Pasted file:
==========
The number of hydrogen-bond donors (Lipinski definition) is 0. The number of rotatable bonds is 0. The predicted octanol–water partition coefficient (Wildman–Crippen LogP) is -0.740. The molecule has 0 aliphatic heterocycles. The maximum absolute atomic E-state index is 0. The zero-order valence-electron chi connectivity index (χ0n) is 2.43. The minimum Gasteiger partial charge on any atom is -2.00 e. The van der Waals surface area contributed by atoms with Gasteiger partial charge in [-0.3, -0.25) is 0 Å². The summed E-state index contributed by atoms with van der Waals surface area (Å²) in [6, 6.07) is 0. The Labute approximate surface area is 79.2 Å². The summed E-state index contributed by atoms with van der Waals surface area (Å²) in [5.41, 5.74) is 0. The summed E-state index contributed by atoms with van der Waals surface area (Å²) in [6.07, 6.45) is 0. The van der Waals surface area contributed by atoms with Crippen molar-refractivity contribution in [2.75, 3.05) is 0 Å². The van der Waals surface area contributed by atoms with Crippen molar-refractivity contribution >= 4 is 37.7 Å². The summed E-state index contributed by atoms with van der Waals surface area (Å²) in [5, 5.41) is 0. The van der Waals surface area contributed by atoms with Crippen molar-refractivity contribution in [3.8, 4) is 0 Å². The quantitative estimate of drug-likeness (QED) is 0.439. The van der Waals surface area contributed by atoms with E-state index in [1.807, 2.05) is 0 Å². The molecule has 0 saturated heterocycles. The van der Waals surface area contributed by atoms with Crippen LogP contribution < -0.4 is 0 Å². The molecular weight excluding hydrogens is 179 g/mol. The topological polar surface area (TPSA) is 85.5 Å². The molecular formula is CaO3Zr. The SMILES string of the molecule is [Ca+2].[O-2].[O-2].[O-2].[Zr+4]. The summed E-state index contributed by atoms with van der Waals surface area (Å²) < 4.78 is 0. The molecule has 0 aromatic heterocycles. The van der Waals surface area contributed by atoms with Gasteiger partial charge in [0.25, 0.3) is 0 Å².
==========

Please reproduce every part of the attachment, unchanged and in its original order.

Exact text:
The number of hydrogen-bond donors (Lipinski definition) is 0. The number of rotatable bonds is 0. The predicted octanol–water partition coefficient (Wildman–Crippen LogP) is -0.740. The molecule has 0 aliphatic heterocycles. The maximum absolute atomic E-state index is 0. The zero-order valence-electron chi connectivity index (χ0n) is 2.43. The minimum Gasteiger partial charge on any atom is -2.00 e. The van der Waals surface area contributed by atoms with Gasteiger partial charge in [-0.3, -0.25) is 0 Å². The summed E-state index contributed by atoms with van der Waals surface area (Å²) in [6, 6.07) is 0. The Labute approximate surface area is 79.2 Å². The summed E-state index contributed by atoms with van der Waals surface area (Å²) in [5.41, 5.74) is 0. The summed E-state index contributed by atoms with van der Waals surface area (Å²) in [6.07, 6.45) is 0. The van der Waals surface area contributed by atoms with Crippen molar-refractivity contribution in [2.75, 3.05) is 0 Å². The van der Waals surface area contributed by atoms with Crippen molar-refractivity contribution >= 4 is 37.7 Å². The summed E-state index contributed by atoms with van der Waals surface area (Å²) in [5, 5.41) is 0. The van der Waals surface area contributed by atoms with Crippen molar-refractivity contribution in [3.8, 4) is 0 Å². The quantitative estimate of drug-likeness (QED) is 0.439. The van der Waals surface area contributed by atoms with E-state index in [1.807, 2.05) is 0 Å². The molecule has 0 saturated heterocycles. The van der Waals surface area contributed by atoms with Crippen LogP contribution < -0.4 is 0 Å². The molecular weight excluding hydrogens is 179 g/mol. The topological polar surface area (TPSA) is 85.5 Å². The molecular formula is CaO3Zr. The SMILES string of the molecule is [Ca+2].[O-2].[O-2].[O-2].[Zr+4]. The summed E-state index contributed by atoms with van der Waals surface area (Å²) < 4.78 is 0. The molecule has 0 aromatic heterocycles. The van der Waals surface area contributed by atoms with Gasteiger partial charge in [0.25, 0.3) is 0 Å².